Australian premier dismisses Chinese response to security alliance


In this photo provided by U.S. Navy, French submarine FNS Amethyste (S605) transits the Thames River in preparation to arrive at Naval Submarine Base New London in Groton, Conn., Sept. 1, 2021. Australia's Prime Minister Scott Morrison on Friday, Sept 17, rejected Chinese criticism of Australia's new nuclear submarine alliance with the United States and said he doesn’t mind that President Joe Biden might have forgotten his name. - AP

SYDNEY/BEIJING, Sept 17 (dpa): Australian Prime Minister Scott Morrison on Friday dismissed China's outraged response to a security alliance with the US and Britain that would see Canberra acquire nuclear-powered submarines.

China was not mentioned directly in the joint announcement of the so-called AUKUS alliance, but US President Joe Biden referred to "rapidly evolving threats" and a need to strengthen security and military deterrence in the Indo-Pacific region.

Morrison said the move was "in everybody's interests, including China's interests" to maintain a safe and stable region but added that Australia has a right to take decisions in its own interests and that China itself "has a very substantive programme of nuclear submarine building," in comments to radio station 2GB.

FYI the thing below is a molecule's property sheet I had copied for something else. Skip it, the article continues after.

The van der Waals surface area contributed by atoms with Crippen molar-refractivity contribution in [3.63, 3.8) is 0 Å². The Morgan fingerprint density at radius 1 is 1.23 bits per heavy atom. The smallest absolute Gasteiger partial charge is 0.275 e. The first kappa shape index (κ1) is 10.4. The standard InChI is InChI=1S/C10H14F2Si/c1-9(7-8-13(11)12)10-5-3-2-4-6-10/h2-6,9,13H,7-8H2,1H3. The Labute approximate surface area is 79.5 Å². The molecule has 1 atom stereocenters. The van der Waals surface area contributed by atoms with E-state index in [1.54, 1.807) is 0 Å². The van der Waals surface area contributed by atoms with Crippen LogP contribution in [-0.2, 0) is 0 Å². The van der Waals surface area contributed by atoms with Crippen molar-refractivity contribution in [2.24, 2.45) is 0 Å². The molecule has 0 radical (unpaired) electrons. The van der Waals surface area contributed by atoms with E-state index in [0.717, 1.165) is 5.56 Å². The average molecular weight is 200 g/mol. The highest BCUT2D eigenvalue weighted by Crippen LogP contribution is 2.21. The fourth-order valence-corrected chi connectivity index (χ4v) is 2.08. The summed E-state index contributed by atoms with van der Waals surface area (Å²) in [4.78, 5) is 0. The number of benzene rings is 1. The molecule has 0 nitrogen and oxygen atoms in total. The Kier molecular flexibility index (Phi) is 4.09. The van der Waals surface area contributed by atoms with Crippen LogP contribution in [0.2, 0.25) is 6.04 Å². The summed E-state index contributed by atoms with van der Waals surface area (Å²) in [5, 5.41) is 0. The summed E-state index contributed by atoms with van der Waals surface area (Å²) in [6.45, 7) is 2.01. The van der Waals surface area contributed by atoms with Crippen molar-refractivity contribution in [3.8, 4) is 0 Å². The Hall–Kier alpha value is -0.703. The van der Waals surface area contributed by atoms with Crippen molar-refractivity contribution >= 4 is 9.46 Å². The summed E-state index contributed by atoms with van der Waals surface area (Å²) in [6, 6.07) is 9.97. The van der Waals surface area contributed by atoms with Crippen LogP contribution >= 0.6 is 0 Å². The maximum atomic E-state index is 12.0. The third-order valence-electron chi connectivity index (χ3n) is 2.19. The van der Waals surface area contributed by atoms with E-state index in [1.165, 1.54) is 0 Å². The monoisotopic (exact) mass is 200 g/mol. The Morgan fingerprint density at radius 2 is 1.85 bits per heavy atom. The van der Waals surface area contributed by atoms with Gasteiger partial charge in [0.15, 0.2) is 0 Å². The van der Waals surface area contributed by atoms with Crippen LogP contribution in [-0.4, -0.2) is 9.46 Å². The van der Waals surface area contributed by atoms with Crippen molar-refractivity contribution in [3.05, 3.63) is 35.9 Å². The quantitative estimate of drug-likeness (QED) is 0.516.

Australian Defence Minister Peter Dutton told Sky News Australia the Chinese media comments about AUKUS were "embarrassing" and "make the case" about why such an alliance is necessary.

China's embassy in Australia said Friday the country should "abandon the outdated Cold War zero-sum mentality and narrow-minded geopolitical perception" and "stop sliding further down on the road of harming China-Australia relations."

The embassy also rejected a US-Australian statement expressing concern for China's "expansive maritime claims in the South China Sea that are without legal basis" and calling for Beijing implement domestic legislation in line with the UN's UNCLOS treaty.

The joint ministerial statement came after US Secretary of State Antony Blinken and Secretary of US Defence Lloyd Austin hosted their Australian counterparts for talks in Washington on Thursday.

The joint announcement by Morrison, Biden and British Prime Minister Boris Johnson on Thursday said Australia should be able to acquire nuclear-powered submarines in the next 18 months. - dpa

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Australia , UK , US , Defence Treaty , China , Response

   

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